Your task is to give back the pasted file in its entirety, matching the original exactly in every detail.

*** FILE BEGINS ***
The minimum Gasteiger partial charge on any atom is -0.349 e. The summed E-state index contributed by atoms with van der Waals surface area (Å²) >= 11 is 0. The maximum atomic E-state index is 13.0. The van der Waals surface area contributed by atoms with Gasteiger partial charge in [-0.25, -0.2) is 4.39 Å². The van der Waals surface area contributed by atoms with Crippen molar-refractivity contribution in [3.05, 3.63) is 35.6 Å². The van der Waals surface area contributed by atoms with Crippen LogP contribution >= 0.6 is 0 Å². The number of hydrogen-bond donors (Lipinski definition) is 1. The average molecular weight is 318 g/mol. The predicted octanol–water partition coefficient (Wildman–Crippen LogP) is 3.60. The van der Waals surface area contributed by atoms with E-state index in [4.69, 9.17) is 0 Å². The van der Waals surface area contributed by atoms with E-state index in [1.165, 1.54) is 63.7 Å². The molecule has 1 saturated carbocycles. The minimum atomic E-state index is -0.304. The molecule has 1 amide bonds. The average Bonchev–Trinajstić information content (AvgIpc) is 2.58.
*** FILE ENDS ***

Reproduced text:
The minimum Gasteiger partial charge on any atom is -0.349 e. The summed E-state index contributed by atoms with van der Waals surface area (Å²) >= 11 is 0. The maximum atomic E-state index is 13.0. The van der Waals surface area contributed by atoms with Gasteiger partial charge in [-0.25, -0.2) is 4.39 Å². The van der Waals surface area contributed by atoms with Crippen molar-refractivity contribution in [3.05, 3.63) is 35.6 Å². The van der Waals surface area contributed by atoms with Crippen LogP contribution >= 0.6 is 0 Å². The number of hydrogen-bond donors (Lipinski definition) is 1. The average molecular weight is 318 g/mol. The predicted octanol–water partition coefficient (Wildman–Crippen LogP) is 3.60. The van der Waals surface area contributed by atoms with E-state index in [4.69, 9.17) is 0 Å². The van der Waals surface area contributed by atoms with E-state index in [1.165, 1.54) is 63.7 Å². The molecule has 1 saturated carbocycles. The minimum atomic E-state index is -0.304. The molecule has 1 amide bonds. The average Bonchev–Trinajstić information content (AvgIpc) is 2.58.